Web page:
Mike Brune, the executive director of the Sierra Club, said the group would continue to press its claim that the State Department had violated NEPA, the National Environmental Policy Act, by not taking account of the cumulative effects of multiple pipelines. That is one of many objections that environmental lawyers might use as grounds for a lawsuit.
One key to the State Department's analysis was its continued assertion that even if all pipelines were blocked, the Canadian industry could shift to rail. It's an issue that remains hotly disputed.
"If east-west and cross-border pipelines were both completely constrained, oil sands crude could reach U.S. and Canadian refineries by rail," it said.
It also contended that the sudden boom in U.S. oil supplies, which have surged during the writing of the State Department's report by more than the entire capacity of the Keystone XL, would make no difference to the refineries the pipeline is to feed. They prefer heavy oil like Canada's, the report said, to lighter oils such as those the U.S. is pumping out in ever greater volumes.
At the same time, it pulled the rug from under arguments that the pipeline would lower the price that Americans pay for gas, a popular selling point. "Pipeline availability has little impact on the prices that U.S. consumers pay for refined products such as gasoline," it said.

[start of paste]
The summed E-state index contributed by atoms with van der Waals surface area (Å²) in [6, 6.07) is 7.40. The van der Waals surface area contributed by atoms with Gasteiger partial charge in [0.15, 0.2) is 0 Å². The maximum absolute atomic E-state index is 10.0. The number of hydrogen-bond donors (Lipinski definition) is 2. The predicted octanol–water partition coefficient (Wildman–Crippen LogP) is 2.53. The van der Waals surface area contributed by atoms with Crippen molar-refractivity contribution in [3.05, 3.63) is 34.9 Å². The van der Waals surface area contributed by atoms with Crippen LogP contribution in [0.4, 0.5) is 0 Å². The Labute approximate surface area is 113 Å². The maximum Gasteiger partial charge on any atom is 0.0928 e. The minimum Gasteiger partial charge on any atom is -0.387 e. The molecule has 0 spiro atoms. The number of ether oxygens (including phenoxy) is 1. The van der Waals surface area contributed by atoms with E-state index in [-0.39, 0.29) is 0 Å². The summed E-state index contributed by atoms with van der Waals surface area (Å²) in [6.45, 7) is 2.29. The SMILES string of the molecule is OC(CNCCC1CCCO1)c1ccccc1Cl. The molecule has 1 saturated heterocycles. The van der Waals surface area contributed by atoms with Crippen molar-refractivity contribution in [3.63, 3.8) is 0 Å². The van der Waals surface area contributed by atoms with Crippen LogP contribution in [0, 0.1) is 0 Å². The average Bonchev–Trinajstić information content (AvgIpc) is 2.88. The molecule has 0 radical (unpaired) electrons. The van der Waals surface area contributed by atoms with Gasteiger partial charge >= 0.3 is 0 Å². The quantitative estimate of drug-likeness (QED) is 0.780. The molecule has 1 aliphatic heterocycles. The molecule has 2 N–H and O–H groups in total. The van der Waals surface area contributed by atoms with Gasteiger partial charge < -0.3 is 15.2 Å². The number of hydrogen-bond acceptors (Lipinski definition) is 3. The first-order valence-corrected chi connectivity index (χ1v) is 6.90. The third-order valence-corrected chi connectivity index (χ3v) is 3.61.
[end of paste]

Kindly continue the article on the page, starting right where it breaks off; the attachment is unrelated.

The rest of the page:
Nor would the project move the needle on the U.S. economy, adding just $3.4 billion to a GDP that runs about $16 trillion a year.
Report to Influence Climate Litmus Test
On a conference call with reporters, Assistant Secretary of State Kerri-Ann Jones, the department's top environmental official, said that the environmental report "presents a considered opinion but does not answer the broader question" of the national interest in the Keystone pipeline.
Even so, the report will weigh heavily on the question of the project's effects on climate change, which Obama has said is a key to his decision.
In a speech last June, the president said: "Allowing the Keystone pipeline to be built requires a finding that doing so would be in our nation's interest. And our national interest will be served only if this project does not significantly exacerbate the problem of carbon pollution. The net effects of the pipeline's impact on our climate will be absolutely critical to determining whether this project is allowed to go forward."
So environmental advocates scoured the report to pick out passages that pertained to that litmus test.
One passage, for example, said this:
"Direct and indirect emissions associated with the proposed Project, as well as those of alternative actions, contribute to cumulative global GHG emissions together with those of other past, present, and reasonably foreseeable future actions."
Another, buried in an appendix, presented a "key finding" that was "clearly supported" by a complex analysis of tar sands emissions:
"The lifecycle carbon footprint, for transportation fuels produced in U.S. refineries, would increase if the project were approved."
And there was this widely cited line:
"Total direct and indirect emissions associated with the proposed project would contribute to cumulative global greenhouse gas emissions."
InsideClimate News reporter Elizabeth Douglass contributed to this report.
Executive summary of the environmental impact statement: